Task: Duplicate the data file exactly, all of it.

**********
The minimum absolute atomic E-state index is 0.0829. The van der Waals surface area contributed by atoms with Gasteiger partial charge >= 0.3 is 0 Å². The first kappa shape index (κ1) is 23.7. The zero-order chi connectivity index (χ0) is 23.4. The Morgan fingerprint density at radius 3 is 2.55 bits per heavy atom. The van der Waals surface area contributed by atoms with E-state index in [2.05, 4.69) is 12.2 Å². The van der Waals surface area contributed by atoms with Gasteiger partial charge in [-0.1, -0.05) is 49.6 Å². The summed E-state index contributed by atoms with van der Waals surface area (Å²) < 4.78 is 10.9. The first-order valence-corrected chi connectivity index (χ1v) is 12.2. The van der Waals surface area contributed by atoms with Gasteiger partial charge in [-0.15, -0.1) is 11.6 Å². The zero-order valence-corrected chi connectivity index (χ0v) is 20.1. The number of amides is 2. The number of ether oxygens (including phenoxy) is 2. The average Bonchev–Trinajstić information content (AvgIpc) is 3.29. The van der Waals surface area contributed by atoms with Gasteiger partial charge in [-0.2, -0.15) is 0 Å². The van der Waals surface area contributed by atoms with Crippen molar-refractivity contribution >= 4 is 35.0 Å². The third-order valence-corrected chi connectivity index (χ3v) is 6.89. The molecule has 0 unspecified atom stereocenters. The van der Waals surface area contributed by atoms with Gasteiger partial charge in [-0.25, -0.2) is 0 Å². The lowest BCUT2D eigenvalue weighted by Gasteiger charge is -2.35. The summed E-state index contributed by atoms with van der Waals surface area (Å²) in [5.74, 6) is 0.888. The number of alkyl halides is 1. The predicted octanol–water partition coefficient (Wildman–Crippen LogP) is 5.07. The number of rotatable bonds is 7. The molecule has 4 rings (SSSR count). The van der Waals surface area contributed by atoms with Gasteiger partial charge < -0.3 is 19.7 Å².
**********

The minimum absolute atomic E-state index is 0.0829. The van der Waals surface area contributed by atoms with Gasteiger partial charge >= 0.3 is 0 Å². The first kappa shape index (κ1) is 23.7. The zero-order chi connectivity index (χ0) is 23.4. The Morgan fingerprint density at radius 3 is 2.55 bits per heavy atom. The van der Waals surface area contributed by atoms with E-state index in [2.05, 4.69) is 12.2 Å². The van der Waals surface area contributed by atoms with Gasteiger partial charge in [-0.1, -0.05) is 49.6 Å². The summed E-state index contributed by atoms with van der Waals surface area (Å²) < 4.78 is 10.9. The first-order valence-corrected chi connectivity index (χ1v) is 12.2. The van der Waals surface area contributed by atoms with Gasteiger partial charge in [-0.15, -0.1) is 11.6 Å². The zero-order valence-corrected chi connectivity index (χ0v) is 20.1. The number of amides is 2. The number of ether oxygens (including phenoxy) is 2. The average Bonchev–Trinajstić information content (AvgIpc) is 3.29. The van der Waals surface area contributed by atoms with Gasteiger partial charge in [-0.2, -0.15) is 0 Å². The van der Waals surface area contributed by atoms with Crippen molar-refractivity contribution >= 4 is 35.0 Å². The third-order valence-corrected chi connectivity index (χ3v) is 6.89. The molecule has 0 unspecified atom stereocenters. The van der Waals surface area contributed by atoms with Gasteiger partial charge in [-0.25, -0.2) is 0 Å². The lowest BCUT2D eigenvalue weighted by Gasteiger charge is -2.35. The summed E-state index contributed by atoms with van der Waals surface area (Å²) in [5.74, 6) is 0.888. The number of alkyl halides is 1. The predicted octanol–water partition coefficient (Wildman–Crippen LogP) is 5.07. The number of rotatable bonds is 7. The molecule has 4 rings (SSSR count). The van der Waals surface area contributed by atoms with Gasteiger partial charge < -0.3 is 19.7 Å².